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Former CU football players share story about little brother's suicide

“Sometimes you don’t see it coming, and that’s why I think it’s important for people that are struggling … you have to reach out if you’re struggling."

Twins Darrin and Ryan Chiaverini are each a success professionally -- one is an assistant head football coach in the Pac-12, while the other is the host of a popular television show in Chicago. 

Both played football at the University of Colorado - Boulder. Darrin Chiaverini was an outstanding wide receiver who went on to play in the NFL. Ryan Chiaverini was a walk-on who earned a scholarship and studied broadcast journalism. Now he's the host of "Windy City Live" in Chicago. 

They've always celebrated one another’s achievements. 

“When he (Darrin) was playing in the NFL and he made a big play, I felt like I made the play," Ryan Chiaverini said. "There was never any jealousy there. When my TV career started doing well he was always rooting me on and wanting to see my clips. So it’s a really special bond.”

The two got a taste of fatherhood early in life. They were 11 years old when their little brother Zach was born. They said they remember Zach as the comedian in the family and the little guy who traveled to every sporting event to cheer on his big brothers. 

They never expected to lose Zach Chiaverini at age 20 when he took his own life.

“Sometimes you don’t see it coming, and that’s why I think it’s important for people that are struggling … you have to reach out if you’re struggling," Darrin Chiaverini said. "Because if you don’t, you’re going to make a decision that you can’t change. It’s final. We still struggle with that as a family."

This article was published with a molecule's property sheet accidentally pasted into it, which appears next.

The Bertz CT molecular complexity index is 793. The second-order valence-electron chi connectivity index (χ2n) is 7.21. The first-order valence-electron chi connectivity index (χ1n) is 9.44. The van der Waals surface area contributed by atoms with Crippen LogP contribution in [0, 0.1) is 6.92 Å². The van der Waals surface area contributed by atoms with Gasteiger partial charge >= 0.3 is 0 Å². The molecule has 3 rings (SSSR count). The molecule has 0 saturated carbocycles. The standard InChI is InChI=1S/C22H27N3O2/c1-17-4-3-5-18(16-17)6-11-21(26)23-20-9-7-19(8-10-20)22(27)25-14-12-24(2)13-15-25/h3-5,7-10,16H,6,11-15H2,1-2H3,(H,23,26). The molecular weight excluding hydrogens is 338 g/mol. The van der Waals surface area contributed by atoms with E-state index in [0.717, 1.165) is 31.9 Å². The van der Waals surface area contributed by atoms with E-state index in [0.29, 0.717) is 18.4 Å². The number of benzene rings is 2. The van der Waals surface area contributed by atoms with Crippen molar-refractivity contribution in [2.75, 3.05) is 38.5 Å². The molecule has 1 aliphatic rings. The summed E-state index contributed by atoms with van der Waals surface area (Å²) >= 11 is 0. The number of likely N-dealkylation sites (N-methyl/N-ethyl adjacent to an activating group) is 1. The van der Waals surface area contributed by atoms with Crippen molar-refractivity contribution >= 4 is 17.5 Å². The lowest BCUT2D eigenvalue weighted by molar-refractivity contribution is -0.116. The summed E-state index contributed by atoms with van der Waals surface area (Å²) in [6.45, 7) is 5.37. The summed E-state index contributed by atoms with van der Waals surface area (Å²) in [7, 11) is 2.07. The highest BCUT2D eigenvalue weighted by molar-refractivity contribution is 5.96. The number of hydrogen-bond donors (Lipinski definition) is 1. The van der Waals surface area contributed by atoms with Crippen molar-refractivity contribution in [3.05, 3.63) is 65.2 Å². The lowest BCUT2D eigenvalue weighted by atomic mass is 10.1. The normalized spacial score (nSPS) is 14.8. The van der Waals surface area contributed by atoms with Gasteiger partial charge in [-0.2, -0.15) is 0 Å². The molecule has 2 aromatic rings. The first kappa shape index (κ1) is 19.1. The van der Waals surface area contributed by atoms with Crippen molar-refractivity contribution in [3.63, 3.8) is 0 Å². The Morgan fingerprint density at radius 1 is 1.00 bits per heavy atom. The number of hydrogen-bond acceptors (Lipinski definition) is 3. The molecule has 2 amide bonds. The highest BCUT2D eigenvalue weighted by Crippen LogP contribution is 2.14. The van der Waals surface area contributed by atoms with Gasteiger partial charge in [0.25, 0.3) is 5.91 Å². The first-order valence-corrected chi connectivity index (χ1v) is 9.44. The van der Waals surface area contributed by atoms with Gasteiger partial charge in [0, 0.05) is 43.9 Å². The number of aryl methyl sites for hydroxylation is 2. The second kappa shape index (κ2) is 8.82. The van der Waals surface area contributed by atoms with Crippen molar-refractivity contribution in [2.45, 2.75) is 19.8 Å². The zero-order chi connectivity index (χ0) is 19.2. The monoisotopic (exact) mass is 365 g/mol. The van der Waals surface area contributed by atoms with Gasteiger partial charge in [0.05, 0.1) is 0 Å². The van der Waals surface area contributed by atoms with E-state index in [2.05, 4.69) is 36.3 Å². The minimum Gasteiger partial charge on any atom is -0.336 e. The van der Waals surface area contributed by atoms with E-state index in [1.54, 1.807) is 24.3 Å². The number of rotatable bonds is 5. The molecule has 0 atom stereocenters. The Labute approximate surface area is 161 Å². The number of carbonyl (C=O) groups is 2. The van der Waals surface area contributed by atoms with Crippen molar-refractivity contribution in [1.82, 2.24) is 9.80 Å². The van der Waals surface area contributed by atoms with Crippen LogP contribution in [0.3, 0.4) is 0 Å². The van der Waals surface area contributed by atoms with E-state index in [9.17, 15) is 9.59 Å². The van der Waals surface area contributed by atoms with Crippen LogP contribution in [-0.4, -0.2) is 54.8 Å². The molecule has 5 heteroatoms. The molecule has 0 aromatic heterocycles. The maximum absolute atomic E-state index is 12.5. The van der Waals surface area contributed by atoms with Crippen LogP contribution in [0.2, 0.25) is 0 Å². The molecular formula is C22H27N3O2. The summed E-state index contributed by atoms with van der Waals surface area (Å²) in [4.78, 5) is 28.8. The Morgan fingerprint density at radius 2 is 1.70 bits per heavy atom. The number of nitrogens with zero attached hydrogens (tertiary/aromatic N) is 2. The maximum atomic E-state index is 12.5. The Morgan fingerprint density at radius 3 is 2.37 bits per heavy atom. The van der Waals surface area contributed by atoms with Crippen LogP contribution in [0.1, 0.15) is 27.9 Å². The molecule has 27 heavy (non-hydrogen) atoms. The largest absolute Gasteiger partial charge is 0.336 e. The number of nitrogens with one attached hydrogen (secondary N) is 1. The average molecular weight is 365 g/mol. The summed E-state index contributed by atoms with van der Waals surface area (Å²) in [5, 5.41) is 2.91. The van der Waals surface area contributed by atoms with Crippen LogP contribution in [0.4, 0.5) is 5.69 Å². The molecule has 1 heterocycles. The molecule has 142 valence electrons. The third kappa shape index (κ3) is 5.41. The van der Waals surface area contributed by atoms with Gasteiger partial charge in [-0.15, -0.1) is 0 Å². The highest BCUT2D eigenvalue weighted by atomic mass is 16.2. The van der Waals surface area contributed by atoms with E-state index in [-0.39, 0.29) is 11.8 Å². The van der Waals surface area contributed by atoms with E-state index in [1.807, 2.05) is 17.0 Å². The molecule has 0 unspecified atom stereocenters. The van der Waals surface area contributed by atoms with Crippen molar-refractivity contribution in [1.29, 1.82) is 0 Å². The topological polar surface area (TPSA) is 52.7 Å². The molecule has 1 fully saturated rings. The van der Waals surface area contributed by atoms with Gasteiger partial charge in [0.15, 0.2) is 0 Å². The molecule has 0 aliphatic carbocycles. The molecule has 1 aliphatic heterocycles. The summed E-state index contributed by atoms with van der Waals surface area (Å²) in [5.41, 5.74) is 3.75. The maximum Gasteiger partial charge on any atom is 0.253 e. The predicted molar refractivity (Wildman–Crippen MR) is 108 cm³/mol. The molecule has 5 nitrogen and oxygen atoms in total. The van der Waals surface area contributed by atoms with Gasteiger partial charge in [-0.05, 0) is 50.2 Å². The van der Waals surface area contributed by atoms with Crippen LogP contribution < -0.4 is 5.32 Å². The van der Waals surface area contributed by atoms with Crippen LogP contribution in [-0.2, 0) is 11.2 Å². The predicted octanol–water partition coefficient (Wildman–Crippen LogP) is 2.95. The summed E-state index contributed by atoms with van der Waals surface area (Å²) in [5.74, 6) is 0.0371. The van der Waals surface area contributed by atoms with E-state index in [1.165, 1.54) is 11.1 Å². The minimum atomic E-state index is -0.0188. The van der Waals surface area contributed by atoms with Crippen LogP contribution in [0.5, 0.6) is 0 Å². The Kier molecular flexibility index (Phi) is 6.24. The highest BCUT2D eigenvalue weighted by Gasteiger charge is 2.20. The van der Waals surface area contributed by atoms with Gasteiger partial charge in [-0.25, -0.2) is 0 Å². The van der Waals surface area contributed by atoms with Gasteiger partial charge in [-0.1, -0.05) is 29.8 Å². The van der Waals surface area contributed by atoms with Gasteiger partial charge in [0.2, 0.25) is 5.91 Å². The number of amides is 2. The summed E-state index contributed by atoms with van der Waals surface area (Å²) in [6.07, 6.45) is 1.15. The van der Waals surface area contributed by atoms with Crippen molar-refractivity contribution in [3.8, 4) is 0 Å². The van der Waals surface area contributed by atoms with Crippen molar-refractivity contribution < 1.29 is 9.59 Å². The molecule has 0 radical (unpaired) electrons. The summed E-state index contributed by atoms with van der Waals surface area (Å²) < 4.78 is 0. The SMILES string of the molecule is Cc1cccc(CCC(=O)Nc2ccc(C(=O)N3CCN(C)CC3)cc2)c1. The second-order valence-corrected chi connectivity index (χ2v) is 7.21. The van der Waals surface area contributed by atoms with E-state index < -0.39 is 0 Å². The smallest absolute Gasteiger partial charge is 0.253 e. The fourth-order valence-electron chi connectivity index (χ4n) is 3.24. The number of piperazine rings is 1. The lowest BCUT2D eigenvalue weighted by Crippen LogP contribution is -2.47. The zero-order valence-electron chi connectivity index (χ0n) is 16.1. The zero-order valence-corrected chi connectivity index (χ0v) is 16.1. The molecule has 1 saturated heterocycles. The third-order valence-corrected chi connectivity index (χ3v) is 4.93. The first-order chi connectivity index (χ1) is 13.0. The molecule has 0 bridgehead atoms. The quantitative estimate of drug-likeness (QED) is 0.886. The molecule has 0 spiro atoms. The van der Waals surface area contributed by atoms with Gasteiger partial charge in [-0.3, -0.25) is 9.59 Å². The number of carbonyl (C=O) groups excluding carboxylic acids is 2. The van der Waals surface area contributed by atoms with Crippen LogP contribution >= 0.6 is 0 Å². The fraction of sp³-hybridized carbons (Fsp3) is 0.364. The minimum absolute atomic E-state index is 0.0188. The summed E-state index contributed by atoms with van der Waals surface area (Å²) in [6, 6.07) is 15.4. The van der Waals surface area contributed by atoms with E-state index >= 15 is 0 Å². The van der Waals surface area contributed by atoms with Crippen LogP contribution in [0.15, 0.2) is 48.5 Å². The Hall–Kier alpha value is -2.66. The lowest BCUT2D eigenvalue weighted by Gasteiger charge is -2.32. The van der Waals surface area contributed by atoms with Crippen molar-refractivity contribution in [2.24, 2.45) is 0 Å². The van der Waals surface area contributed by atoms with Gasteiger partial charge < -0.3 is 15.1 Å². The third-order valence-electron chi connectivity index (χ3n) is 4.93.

If you are struggling, there is help. Colorado Crisis Services is available to talk or text any hour of any day. Call 1-844-493-8255 or text "talk" to 38255.

RELATED: Mental health resources for Colorado residents

RELATED: Do schools have enough mental health resources?

Darrin and Ryan Chiaverini said they didn’t talk about Zach’s suicide for many years. Now, they make it a point to share their story. They hope others realize there’s nothing weak or wrong about asking for help. 

“If your arm is broken, you go to the doctor and you’re not judged for it," Ryan Chiaverini said. "People are so worried that if you think you have something wrong mentally, people are going to look at you like you’re crazy. Thing is, get help. We would do anything to be able to get our brother back and you don’t get do-overs on that.”

RELATED: Robbie’s Hope introduces new tool to help parents talk to kids about depression and anxiety

RELATED: Why experts say it's important to talk to your kids about suicide

LINK: How can young people take care of themselves?

LINK: The Trevor Project (crisis intervention and suicide prevention for LGBTQ people under 25



The Suicide Prevention Lifeline website lists these as risk factors and warning signs when it comes to suicide:


  • Mental disorders, particularly mood disorders, schizophrenia, anxiety disorders, and certain personality disorders
  • Alcohol and other substance use disorders
  • Hopelessness
  • Impulsive and/or aggressive tendencies
  • History of trauma or abuse
  • Major physical illnesses
  • Previous suicide attempt(s)
  • Family history of suicide
  • Job or financial loss
  • Loss of relationship(s)
  • Easy access to lethal means
  • Local clusters of suicide
  • Lack of social support and sense of isolation
  • Stigma associated with asking for help
  • Lack of healthcare, especially mental health and substance abuse treatment
  • Cultural and religious beliefs, such as the belief that suicide is a noble resolution of a personal dilemma
  • Exposure to others who have died by suicide (in real life or via the media and Internet)


  • Talking about wanting to die or to kill themselves
  • Looking for a way to kill themselves, like searching online or buying a gun
  • Talking about feeling hopeless or having no reason to live
  • Talking about feeling trapped or in unbearable pain
  • Talking about being a burden to others
  • Increasing the use of alcohol or drugs
  • Acting anxious or agitated; behaving recklessly
  • Sleeping too little or too much
  • Withdrawing or isolating themselves
  • Showing rage or talking about seeking revenge
  • Extreme mood swings

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